It seems to vary. Some of the riders have reported changing the adjustments on several of their valves at the first check -- somewhere in the 15-20K mile range. Mine, on the other hand, and Rod Westphal's from NM, were OK at that first check. Rod did his own work so I expect we can trust his measurements. On mine, I stood right there and recorded the measurements as they were being taken so I'm comfortable with them. They were very consistent with all of them falling in the lower half of the acceptable tolerance range.    Why the difference? I don't know. It may be riding style -- I'm not an aggressive rider. It may be the type of gas we run. Or, it could just be the luck of the draw.    My current plan is to ride it for another 25K miles or so and then check them again. I know that Rod just checked his the second time at 45K miles and had to make adjustments on seven of the valves.    Ride safe.  
« Last Edit: March 04, 2009, 10:16:00 am by Charles W. (Chuck)_Hoefflin_IN »

Offline Rodney

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Valve Adjust Conventional Wisdom
« Reply #3 on: March 05, 2009, 01:04:00 am »
I just finished my second adjustment at just over 45,000 miles.  Had to change only 5 shims, and they were each only 1 step off.  I did the first one at about 24,000 miles and had to just change 2 intakes which were just at the lower end of the range.  I will wait another 25,000 miles as I don't feel it will be necessary before that.  I also changed out the plugs for the first time at this check and they looked pretty good also.  
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Offline Boburns

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Valve Adjust Conventional Wisdom
« Reply #4 on: March 05, 2009, 01:53:00 am »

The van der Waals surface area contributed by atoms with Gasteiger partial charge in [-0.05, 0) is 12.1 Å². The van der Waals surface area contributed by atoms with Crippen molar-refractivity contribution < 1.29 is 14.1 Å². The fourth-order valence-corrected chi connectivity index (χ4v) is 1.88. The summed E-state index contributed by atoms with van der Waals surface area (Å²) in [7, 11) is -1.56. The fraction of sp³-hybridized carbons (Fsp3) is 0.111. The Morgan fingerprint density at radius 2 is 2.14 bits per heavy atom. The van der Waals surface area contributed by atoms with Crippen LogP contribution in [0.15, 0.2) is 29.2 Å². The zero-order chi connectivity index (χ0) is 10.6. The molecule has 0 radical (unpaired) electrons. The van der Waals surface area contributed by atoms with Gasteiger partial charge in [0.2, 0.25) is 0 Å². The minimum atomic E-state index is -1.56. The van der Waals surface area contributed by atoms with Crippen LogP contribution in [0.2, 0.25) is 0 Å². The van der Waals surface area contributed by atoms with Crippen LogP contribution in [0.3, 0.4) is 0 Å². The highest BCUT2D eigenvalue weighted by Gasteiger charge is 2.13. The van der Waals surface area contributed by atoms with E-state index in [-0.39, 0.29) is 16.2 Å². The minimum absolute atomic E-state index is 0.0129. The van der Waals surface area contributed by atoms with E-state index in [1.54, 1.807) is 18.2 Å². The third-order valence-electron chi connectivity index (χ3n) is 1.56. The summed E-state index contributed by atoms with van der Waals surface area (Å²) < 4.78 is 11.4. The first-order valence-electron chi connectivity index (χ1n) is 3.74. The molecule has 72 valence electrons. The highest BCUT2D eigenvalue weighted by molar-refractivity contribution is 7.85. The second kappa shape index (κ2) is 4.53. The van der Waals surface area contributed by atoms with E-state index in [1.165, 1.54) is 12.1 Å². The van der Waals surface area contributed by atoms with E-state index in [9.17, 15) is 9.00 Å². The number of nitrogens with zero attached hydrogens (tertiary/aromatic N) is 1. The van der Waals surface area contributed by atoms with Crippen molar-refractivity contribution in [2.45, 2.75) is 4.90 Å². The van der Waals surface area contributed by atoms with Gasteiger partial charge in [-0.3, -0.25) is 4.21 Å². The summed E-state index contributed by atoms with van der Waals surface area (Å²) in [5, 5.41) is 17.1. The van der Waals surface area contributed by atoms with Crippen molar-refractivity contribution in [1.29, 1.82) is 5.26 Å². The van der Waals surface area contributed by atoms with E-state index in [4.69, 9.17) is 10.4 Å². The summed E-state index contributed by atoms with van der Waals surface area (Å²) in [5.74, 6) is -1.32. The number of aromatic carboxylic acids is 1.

This kind of surprises me.     Well, I have an FJR and most of the people I've spoken towho have taken their bikes in for valve checks say that they rarely if ever are in need of adjustment.    One guy said his valves were fine after 104K miles.     I've got near 50K on my bike and so far no shims needed. At ~$300 per check at the dealer, I may skip one or two myself.           Here's some chatter on the FJR forum on the topic    Bob "Flylooper" Burns  COG #5887  E Clampus Vitus, YB#1  '04 FJR 1300    
« Last Edit: March 05, 2009, 12:54:00 am by flylooper »
Bob "Flylooper" Burns  COG #5887  Former Editor, The Concourier  E Clampus Vitus, YB#1; '04 FJR 1300

Offline Fred_Harmon_TX

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Valve Adjust Conventional Wisdom
« Reply #5 on: March 09, 2009, 10:23:00 am »
I did my first valve check at 12,635 miles myself. I had to change shims on 14 of the 16 valves in order to bring them all back to center spec. While some of them were technically still "in spec", they were on the edge.    I have already heard reports of folks who have had the dealerships check them and then tell them no changes were needed. Color me skeptical, but I too wonder just how well they really were checked. My guess is that the dealers only swap shims if a valve is totally out of spec.     When I do my own, I set them ALL to the center of the spec, and this only makes sense since you have to pull the cams to change just one shim. If you already have the cams out, it only makes sense to set ALL the valves under that cam to center spec. This way you shouldn't have to do it again for a longer interval. Setting them all to center spec also makes the engine run smoother.    Here is a link to my shim map. Please note it is bass ackwards as far as the cylinder layout, since I worked from the front right side of the bike. I also video taped the entire process, and I think it ended up being almost 6 hours long after I edited it, but I was intentionally working slow so I could explain things along the way.      
« Last Edit: March 09, 2009, 09:45:00 am by Fred_Harmon_TX »